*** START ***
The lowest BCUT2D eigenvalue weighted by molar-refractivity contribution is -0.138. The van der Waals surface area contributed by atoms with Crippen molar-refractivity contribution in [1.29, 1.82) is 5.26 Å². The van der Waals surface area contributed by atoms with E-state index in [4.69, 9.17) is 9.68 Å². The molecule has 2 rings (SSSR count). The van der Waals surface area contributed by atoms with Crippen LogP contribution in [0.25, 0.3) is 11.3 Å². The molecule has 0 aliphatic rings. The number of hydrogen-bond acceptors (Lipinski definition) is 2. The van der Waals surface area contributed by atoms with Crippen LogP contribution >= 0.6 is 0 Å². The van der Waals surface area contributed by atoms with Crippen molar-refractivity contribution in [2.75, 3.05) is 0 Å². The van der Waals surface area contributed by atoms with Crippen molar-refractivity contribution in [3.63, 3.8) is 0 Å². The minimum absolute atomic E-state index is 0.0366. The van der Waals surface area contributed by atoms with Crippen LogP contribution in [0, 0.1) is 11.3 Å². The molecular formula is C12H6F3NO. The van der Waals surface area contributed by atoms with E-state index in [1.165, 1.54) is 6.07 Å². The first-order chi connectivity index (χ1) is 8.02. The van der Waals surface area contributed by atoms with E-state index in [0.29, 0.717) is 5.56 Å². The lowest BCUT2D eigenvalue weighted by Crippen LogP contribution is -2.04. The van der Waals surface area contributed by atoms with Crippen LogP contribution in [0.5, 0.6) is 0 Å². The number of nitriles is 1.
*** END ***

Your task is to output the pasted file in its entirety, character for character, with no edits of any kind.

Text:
The lowest BCUT2D eigenvalue weighted by molar-refractivity contribution is -0.138. The van der Waals surface area contributed by atoms with Crippen molar-refractivity contribution in [1.29, 1.82) is 5.26 Å². The van der Waals surface area contributed by atoms with E-state index in [4.69, 9.17) is 9.68 Å². The molecule has 2 rings (SSSR count). The van der Waals surface area contributed by atoms with Crippen LogP contribution in [0.25, 0.3) is 11.3 Å². The molecule has 0 aliphatic rings. The number of hydrogen-bond acceptors (Lipinski definition) is 2. The van der Waals surface area contributed by atoms with Crippen LogP contribution >= 0.6 is 0 Å². The van der Waals surface area contributed by atoms with Crippen molar-refractivity contribution in [2.75, 3.05) is 0 Å². The van der Waals surface area contributed by atoms with Crippen molar-refractivity contribution in [3.63, 3.8) is 0 Å². The minimum absolute atomic E-state index is 0.0366. The van der Waals surface area contributed by atoms with Crippen LogP contribution in [0, 0.1) is 11.3 Å². The molecular formula is C12H6F3NO. The van der Waals surface area contributed by atoms with E-state index in [1.165, 1.54) is 6.07 Å². The first-order chi connectivity index (χ1) is 8.02. The van der Waals surface area contributed by atoms with E-state index in [0.29, 0.717) is 5.56 Å². The lowest BCUT2D eigenvalue weighted by Crippen LogP contribution is -2.04. The van der Waals surface area contributed by atoms with Crippen LogP contribution in [0.5, 0.6) is 0 Å². The number of nitriles is 1.